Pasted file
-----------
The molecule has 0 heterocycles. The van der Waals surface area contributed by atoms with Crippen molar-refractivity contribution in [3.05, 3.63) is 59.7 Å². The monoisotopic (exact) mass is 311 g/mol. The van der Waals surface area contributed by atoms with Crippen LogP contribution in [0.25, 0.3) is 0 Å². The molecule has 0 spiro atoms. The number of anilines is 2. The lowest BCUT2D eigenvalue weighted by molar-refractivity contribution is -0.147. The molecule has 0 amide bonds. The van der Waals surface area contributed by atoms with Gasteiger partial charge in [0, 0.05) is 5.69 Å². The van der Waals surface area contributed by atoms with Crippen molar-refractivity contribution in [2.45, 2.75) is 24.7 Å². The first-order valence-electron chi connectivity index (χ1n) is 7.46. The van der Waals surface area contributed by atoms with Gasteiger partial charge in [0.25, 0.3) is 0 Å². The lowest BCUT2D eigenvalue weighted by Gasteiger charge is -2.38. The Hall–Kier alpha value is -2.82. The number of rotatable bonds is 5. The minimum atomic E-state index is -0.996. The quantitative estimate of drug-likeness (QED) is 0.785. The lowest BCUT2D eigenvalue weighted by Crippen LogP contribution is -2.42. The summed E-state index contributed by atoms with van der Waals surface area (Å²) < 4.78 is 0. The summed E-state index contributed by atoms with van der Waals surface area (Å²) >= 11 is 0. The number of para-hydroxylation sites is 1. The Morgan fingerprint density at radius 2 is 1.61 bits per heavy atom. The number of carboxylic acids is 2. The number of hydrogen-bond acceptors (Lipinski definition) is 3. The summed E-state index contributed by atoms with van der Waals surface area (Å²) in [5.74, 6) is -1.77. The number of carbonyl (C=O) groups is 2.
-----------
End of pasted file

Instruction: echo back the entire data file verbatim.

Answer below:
The molecule has 0 heterocycles. The van der Waals surface area contributed by atoms with Crippen molar-refractivity contribution in [3.05, 3.63) is 59.7 Å². The monoisotopic (exact) mass is 311 g/mol. The van der Waals surface area contributed by atoms with Crippen LogP contribution in [0.25, 0.3) is 0 Å². The molecule has 0 spiro atoms. The number of anilines is 2. The lowest BCUT2D eigenvalue weighted by molar-refractivity contribution is -0.147. The molecule has 0 amide bonds. The van der Waals surface area contributed by atoms with Gasteiger partial charge in [0, 0.05) is 5.69 Å². The van der Waals surface area contributed by atoms with Crippen molar-refractivity contribution in [2.45, 2.75) is 24.7 Å². The first-order valence-electron chi connectivity index (χ1n) is 7.46. The van der Waals surface area contributed by atoms with Gasteiger partial charge in [0.25, 0.3) is 0 Å². The lowest BCUT2D eigenvalue weighted by Gasteiger charge is -2.38. The Hall–Kier alpha value is -2.82. The number of rotatable bonds is 5. The minimum atomic E-state index is -0.996. The quantitative estimate of drug-likeness (QED) is 0.785. The lowest BCUT2D eigenvalue weighted by Crippen LogP contribution is -2.42. The summed E-state index contributed by atoms with van der Waals surface area (Å²) < 4.78 is 0. The summed E-state index contributed by atoms with van der Waals surface area (Å²) >= 11 is 0. The number of para-hydroxylation sites is 1. The Morgan fingerprint density at radius 2 is 1.61 bits per heavy atom. The number of carboxylic acids is 2. The number of hydrogen-bond acceptors (Lipinski definition) is 3. The summed E-state index contributed by atoms with van der Waals surface area (Å²) in [5.74, 6) is -1.77. The number of carbonyl (C=O) groups is 2.